· video

WEEK 4: BETTER MANAGE MENTAL STRESS

· video

WEEK 4: BETTER MANAGE MENTAL STRESS


 

Welcome to your final days of the Sleep30® Challenge by Sleep Number.  Weeks 3 and 4 can be mixed and matched for you to select what’s most useful to you.  Week 4 covers mental stress and how to reduce it’s impact on your sleep (Week 3 covers food & exercise’s relationship to sleep). Below, you’ll find information on how to do a gratitude journal to feel calmer;  a simple 4-7-8 breathing technique to help you unwind; and what to do if you wake up in the middle of the night.

 

You know the story: The job. The house. The kids. The news. Everywhere you turn there’s work to be done, a problem to be solved, a person in need of our help, a crisis that’s out of our control. Put them all together and it’s no wonder that falling asleep—and staying asleep—can be a real challenge. Sleep Number® SleepIQ® data shows sleepers who have a low stress level are the most restful and have the lowest heartrate.  These are good things.  Also, working more hours leads to less restful sleep and less sleep overall. These are bad things.**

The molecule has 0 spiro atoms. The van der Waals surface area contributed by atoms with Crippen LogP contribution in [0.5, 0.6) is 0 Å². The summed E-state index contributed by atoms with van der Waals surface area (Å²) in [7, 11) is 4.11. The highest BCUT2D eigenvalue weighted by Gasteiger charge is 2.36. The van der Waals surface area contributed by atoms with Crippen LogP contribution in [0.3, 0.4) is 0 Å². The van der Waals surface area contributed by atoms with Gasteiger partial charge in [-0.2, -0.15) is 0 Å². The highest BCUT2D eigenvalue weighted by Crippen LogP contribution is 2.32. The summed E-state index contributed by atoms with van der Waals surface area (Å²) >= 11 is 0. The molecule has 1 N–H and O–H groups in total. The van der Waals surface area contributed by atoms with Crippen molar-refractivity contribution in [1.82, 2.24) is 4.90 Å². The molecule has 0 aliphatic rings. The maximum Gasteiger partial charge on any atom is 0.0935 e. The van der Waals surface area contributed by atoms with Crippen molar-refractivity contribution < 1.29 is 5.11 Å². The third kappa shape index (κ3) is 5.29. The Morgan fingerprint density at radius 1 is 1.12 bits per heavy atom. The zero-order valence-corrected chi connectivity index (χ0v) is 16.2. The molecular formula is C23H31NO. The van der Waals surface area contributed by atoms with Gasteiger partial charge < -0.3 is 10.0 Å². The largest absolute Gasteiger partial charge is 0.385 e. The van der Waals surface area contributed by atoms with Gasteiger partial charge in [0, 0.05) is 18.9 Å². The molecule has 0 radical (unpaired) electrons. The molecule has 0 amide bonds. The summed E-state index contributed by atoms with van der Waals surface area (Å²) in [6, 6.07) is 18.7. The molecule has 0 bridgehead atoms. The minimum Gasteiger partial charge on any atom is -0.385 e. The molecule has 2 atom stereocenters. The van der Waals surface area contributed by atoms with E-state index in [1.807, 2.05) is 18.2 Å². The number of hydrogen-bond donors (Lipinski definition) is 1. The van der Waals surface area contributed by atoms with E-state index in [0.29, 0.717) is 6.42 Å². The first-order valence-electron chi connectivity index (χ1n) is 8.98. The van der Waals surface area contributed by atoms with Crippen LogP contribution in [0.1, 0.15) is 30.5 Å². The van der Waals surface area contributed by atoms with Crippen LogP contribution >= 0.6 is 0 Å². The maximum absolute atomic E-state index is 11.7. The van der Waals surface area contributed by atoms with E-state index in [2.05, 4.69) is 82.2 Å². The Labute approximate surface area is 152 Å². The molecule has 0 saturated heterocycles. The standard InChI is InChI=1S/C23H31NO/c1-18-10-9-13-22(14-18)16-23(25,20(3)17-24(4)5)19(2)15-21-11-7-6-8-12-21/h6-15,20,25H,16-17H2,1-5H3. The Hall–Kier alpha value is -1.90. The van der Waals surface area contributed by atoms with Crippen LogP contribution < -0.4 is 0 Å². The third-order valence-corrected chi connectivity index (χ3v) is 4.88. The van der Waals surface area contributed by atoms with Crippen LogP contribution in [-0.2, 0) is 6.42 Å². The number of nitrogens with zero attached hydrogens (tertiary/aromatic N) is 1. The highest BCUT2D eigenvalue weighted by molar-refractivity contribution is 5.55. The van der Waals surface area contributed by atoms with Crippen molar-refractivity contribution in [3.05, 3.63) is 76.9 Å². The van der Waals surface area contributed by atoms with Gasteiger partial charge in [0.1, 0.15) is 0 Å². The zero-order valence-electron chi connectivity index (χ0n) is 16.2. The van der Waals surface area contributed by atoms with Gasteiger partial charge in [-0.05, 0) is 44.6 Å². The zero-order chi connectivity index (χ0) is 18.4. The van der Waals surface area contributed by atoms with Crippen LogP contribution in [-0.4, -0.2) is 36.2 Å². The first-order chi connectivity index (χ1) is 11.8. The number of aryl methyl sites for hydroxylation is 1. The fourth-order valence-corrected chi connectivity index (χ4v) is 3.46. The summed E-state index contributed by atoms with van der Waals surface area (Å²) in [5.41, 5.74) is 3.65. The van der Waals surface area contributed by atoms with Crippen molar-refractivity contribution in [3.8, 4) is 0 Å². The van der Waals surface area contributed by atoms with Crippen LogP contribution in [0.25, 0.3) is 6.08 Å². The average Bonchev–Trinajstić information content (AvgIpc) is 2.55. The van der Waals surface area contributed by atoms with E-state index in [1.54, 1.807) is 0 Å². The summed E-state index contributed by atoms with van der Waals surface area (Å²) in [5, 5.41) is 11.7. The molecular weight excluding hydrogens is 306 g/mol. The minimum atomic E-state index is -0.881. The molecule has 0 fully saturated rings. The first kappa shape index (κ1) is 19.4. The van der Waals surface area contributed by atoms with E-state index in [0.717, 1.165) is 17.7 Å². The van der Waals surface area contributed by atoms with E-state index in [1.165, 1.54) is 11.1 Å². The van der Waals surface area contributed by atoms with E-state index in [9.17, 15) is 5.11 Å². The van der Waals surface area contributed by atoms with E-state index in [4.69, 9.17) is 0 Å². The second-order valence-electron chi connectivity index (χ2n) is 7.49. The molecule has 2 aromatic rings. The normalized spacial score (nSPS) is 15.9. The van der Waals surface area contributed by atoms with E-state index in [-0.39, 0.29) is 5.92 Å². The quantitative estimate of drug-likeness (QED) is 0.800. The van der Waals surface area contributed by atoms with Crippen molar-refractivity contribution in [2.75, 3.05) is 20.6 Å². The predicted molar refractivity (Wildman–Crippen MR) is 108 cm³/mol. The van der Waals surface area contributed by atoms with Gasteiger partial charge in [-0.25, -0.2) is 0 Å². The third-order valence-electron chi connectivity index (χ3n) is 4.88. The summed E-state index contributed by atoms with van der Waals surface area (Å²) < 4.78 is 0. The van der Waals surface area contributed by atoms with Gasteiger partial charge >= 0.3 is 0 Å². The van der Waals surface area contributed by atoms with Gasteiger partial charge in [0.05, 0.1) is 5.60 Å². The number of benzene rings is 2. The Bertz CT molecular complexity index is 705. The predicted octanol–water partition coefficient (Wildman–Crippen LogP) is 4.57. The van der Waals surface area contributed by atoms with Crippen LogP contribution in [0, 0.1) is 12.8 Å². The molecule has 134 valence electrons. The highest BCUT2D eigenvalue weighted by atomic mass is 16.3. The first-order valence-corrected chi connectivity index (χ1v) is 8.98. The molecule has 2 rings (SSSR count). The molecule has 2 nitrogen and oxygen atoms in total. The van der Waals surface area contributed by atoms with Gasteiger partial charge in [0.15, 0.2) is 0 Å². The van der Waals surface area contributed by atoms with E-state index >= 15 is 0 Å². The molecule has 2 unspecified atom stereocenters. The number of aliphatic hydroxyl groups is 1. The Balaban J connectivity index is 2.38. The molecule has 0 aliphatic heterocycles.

TRY A GRATITUDE JOURNAL TO KEEP CALM AND SLEEP ON

 

 

Helps (re)teach yourself to fall asleep naturally. — Karen P., Columbus, OH* 

 

A recent study in the journal Applied Psychology found people who practice gratitude can quiet their minds and sleep better than those who don’t.

 

One easy way to practice gratitude is to keep a gratitude journal. This is simply a notebook or ledger where you write down daily things you are grateful or thankful for. You can also use your computer, tablet or smartphone. Just make sure you’re in night mode or are wearing blue light blocking glasses if it’s in the evening.